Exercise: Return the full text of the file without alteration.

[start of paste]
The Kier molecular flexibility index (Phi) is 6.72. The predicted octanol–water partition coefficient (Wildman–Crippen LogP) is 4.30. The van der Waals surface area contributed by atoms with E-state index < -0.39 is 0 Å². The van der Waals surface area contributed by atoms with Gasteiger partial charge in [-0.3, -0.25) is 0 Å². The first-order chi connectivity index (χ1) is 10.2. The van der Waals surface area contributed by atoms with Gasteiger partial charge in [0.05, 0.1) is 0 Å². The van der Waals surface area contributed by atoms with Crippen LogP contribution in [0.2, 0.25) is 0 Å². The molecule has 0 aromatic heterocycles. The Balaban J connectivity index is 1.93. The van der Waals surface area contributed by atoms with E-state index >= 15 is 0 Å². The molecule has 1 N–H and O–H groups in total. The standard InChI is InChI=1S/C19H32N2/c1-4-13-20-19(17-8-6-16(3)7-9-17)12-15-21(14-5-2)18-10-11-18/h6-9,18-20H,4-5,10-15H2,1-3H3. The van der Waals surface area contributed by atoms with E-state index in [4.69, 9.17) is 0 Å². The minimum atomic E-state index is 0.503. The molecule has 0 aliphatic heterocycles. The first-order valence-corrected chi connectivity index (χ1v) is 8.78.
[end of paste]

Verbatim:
The Kier molecular flexibility index (Phi) is 6.72. The predicted octanol–water partition coefficient (Wildman–Crippen LogP) is 4.30. The van der Waals surface area contributed by atoms with E-state index < -0.39 is 0 Å². The van der Waals surface area contributed by atoms with Gasteiger partial charge in [-0.3, -0.25) is 0 Å². The first-order chi connectivity index (χ1) is 10.2. The van der Waals surface area contributed by atoms with Gasteiger partial charge in [0.05, 0.1) is 0 Å². The van der Waals surface area contributed by atoms with Crippen LogP contribution in [0.2, 0.25) is 0 Å². The molecule has 0 aromatic heterocycles. The Balaban J connectivity index is 1.93. The van der Waals surface area contributed by atoms with E-state index >= 15 is 0 Å². The molecule has 1 N–H and O–H groups in total. The standard InChI is InChI=1S/C19H32N2/c1-4-13-20-19(17-8-6-16(3)7-9-17)12-15-21(14-5-2)18-10-11-18/h6-9,18-20H,4-5,10-15H2,1-3H3. The van der Waals surface area contributed by atoms with E-state index in [4.69, 9.17) is 0 Å². The minimum atomic E-state index is 0.503. The molecule has 0 aliphatic heterocycles. The first-order valence-corrected chi connectivity index (χ1v) is 8.78.